The US is planning on imposing new sanctions on Russia as a punishment for assisting the Syrian regime and so companies with exposure to Russia are feeling the pinch.
Evraz, the steel maker, has lost ground today, and so has BP, on account of exposure via Rosneft.
Meanwhile, shares in Whitbread – the owner of Costa Coffee and Premier Inn – rose 7 per cent today after Elliott Advisors revealed they now own a 6 per cent stake in the company.
The activist investor is pushing for a break-up of Whitbread, as it believes the demerger of Costa Coffee and Premier Inn would add value. Sachem Head, a US hedge fund, already own a 3.4 per cent stake in Whitbread, and is also pushing for a demerger.
David Madden, market analyst at CMC Markets UK said: ‘The board of directors will now be feeling the heat from shareholders to add value, as the investment companies will be pushing their agenda. The stock hit an eleven-month high today, and if the upward move continues, it could target 4,400p.’
He added: ‘The global political situation continues to look bleak, and traders are taking cash out of equities. The recovery in global equity markets in recent weeks remains fragile.’
Dramatic developments in Rupert Murdoch’s long-running battle to seize control of Sky have put shareholders in pole position, says Crispin Odey.
The activist investor, who owns a £180 million stake in Sky and is a former son-in-law of Rupert Murdoch, has been critical of the family’s attempts to buy the 61 per cent of Sky they do not already own, claiming they undervalue the company.
A complicated ruling by the Takeover Panel last Thursday means Disney may have to buy Sky for £10.75 a share if other buyers fall away, valuing the pay-TV company at £18.5 billion.
However, Murdoch’s 21st Century Fox and US media giant Comcast are also bidding.
Odey, the boss of hedge fund Odey Asset Management, said the development is ‘very good news for shareholders’ because it has brought to light how many firms could be interested in Sky.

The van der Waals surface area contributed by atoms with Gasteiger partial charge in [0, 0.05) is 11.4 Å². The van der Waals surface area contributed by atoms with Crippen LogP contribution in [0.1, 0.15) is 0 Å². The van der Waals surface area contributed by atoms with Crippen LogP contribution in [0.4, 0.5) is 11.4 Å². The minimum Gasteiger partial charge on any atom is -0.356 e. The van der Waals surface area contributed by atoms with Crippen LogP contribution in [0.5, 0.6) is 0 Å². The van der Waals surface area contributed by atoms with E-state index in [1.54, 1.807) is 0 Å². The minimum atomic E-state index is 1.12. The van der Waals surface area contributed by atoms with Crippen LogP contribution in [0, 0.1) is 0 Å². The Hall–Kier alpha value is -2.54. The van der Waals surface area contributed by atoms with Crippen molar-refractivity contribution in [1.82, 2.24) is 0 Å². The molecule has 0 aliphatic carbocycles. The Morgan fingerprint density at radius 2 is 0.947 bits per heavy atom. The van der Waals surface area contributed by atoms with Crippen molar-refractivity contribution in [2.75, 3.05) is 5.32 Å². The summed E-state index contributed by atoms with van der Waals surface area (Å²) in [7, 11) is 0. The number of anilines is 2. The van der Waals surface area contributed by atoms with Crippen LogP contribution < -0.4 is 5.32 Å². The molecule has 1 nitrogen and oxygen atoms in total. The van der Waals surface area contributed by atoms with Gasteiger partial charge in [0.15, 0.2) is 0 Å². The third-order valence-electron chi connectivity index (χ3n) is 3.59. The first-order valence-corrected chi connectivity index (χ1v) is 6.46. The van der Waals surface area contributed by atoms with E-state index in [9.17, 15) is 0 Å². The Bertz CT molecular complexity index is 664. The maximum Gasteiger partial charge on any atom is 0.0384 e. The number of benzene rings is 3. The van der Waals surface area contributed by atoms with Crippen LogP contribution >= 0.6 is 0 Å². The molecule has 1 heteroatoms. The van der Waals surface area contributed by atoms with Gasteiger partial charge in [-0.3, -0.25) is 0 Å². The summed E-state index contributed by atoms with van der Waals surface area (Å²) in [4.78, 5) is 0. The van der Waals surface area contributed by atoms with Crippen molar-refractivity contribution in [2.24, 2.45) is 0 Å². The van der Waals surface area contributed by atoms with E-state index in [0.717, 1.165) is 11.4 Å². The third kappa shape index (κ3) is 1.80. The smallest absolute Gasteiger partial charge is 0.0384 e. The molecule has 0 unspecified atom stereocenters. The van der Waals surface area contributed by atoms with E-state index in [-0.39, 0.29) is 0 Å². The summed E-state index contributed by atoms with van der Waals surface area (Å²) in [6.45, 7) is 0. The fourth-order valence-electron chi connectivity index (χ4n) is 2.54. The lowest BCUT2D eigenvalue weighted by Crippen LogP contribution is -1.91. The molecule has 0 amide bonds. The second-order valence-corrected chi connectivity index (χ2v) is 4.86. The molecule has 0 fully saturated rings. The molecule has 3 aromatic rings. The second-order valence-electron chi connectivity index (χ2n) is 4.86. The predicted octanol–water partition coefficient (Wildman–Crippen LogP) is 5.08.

Here is the full story from today’s announcement that JD Wetherspoon is closing down its social media accounts for all its 900 pubs and head office with immediate effect because its boss says ‘people spend too much time’ on social media.
Wetherspoon chairman Tim Martin said: ‘We are going against conventional wisdom that these platforms are a vital component of a successful business.
‘I don’t believe that closing these accounts will affect our business whatsoever, and this is the overwhelming view of our pub managers.
Tim Martin, chairman and founder of pubs group Wetherspoon
‘The way most companies run social media is a total waste of time and money,’ according to Evgeny Chereshnev, CEO and founder of Biolink Tech.
‘They post content that has zero value to the readers, produced by the teams who do not care about hitting the right MBOs. But, don’t get me wrong, social meda can be a very productive activity for business.
‘The social media ecosystem is actually a very complex thing to set up and maintain, and there is literally only a handful of people who can lead global social media teams effectively. That’s why most of the SM activities are compensated with paid ads.
‘Content quality is irrelevant; when you pay Facebook, you’ll get your views, but are those views good for business? In most cases the value is close to zero.’
‘The Dow Jones jumped 180 points as the bell rang on Wall Street, the index boosted by both the relief that the military action in Syria has so far been limited, and a decent set of US retail sales from March. That increase left the Dow knocking on the door of 24550, its best price in around 3 and a half weeks,’ Connor Campbell of Spread Ex said this afternoon.
He added: ‘As for the FTSE, an already tough, oil sector-hit day was made all the worse as sterling built up a head of steam. This left the UK index down 60 points and threatening to fall below 7200, sending the FTSE to a near one week nadir.